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promise kind, Ear - ly seek and ye shall find.

I am vile and full of sin,
Jesus make me pure within ;
Lead me to the heavenly flood,
Wash me in thy precious blood.
Lord, I want to be thy child,
Make me gentle, meek and mild ;
I would pure and holy be,
Teach me how to come to thee.

When I go to work or play,
Be thou with me day by day
When I seek my quiet bed,
Let thy wings be o'er me spread.
Saviour, hold me lest I fall,
Deign to hear me whilst I call;
O, regard my humble cry!
Save me, Jesus, or I die.



BUTTERCUPS the golden,
Sweet daisies red and white,
Coming with the spring-time,
And cheering as the light.
Graceful as the palm tree,
Yet modest in your mien,
Excellent in beauty,
Enlivening the green.

Springing by the wayside,
Where many pass you by ;
Gladdening the lone spot,
Where oft the mournful sigh.
Waving in the sunlight,
Or dancing to the breeze;
Reared beneath the shadow
Of tall ancestral trees.

Unclosed, your dewy leaves,
And cups, so neat and prim,
With sweetest nectar filled
Unto the very brim,
Invite the thirsty bee,
Who in her homeward Aight,
Refreshed by your store,
Now feels her burden light.

To greet the King of day
Exultingly ye rise,

Soon as each golden ray
Doth gild the eastern skies.
Your unassuming heads,
Repressed by many feet,
Towering again are raised,
Recalling memories sweet.

His wisdom you display,
Who in his goodness gave
To. you a fragrance sweet,
In every breeze to wave.
Blithe birds in every spray
Each clustering branch among,
Carol forth your welcome
In sweet melodious song.

Unclouded is your dawn,
And hope as bright ye bring,
Our dark forebodings gone,
Your welcome we will sing.
Robed in your bright array
Sweet harbingers of spring,
Joyfully we hail you-
Cheered with the news ye bring.



ERRATUM.–After the words “river of life,” in the nineteenth line from the top of page 107, in April Hive," read, “that we may bring forth abundant fruit to the honour and glory of God, The return of flowers may also remind us of death and the resurrection. It is appointed unto man once to die, but only once does he pass from the summer of life," &c.

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Cedars of Lebanon.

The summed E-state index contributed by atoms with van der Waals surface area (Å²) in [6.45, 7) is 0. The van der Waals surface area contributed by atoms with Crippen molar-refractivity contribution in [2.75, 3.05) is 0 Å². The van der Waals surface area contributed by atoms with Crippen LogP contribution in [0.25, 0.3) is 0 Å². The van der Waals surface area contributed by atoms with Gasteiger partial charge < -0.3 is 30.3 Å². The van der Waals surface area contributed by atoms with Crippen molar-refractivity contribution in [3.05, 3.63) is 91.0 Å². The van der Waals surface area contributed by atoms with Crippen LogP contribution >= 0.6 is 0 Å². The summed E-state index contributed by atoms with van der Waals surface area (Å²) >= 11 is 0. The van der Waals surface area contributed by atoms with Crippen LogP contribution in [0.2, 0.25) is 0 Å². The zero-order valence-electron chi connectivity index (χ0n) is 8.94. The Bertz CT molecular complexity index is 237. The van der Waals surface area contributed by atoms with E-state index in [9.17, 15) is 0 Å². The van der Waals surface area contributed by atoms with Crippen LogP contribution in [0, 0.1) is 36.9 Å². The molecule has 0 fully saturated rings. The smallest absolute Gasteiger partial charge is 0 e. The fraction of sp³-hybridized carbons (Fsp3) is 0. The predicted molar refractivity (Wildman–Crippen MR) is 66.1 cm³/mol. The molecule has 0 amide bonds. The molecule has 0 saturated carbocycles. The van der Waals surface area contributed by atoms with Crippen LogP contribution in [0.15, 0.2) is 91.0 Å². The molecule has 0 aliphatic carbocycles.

HE mountains of Lebanon are to the north

of Palestine, and are visible throughout its length. Some have computed their summits to exceed in height the Pyrenees or the Alps, but this is not likely. From their sides spring several rivers, and from their feet the Jordan takes its rise.

The cedars of which we hear so much

are only located in one portion of the mountain, and even there are but few in number. Some travellers state so few as seven, others say

there are twelve old cedars remaining. They are evidently of an immense age; some imagine as much as 3,000 or 4,000 years. However, we may safely look upon them as existing prior to the time of our Saviour.

New trees are constantly springing from the ripe cones or from the roots of the old trees, but as fast as they rise they are destroyed by the Arabs for firing and other common uses, so that ere half a century passes, the cedars will, probably, so far as Lebanon itself is concerned, have become extinct. But many of the seeds have been brought into Europe, and there are more cedars within fifty miles of London, than there are upon Lebanon itself.

Moses had a strong desire to see Lebanon, having no doubt beard of its grandeur and beauty, but he was not allowed the pleasure, and travellers of our own day, who have visited it, testify to the gratification they derived from the visit. From this spot Solomon obtained his wood for the temple and other buildings. From Lebanon the Tyrians and Sidonians had their od for shipping and building. Jesus Christ and His Church are likened to Lebanon, for their spiritual comeliness, and their fragrancy and fruitfulness. Jerusalem and the temple in it are called Lebanon,

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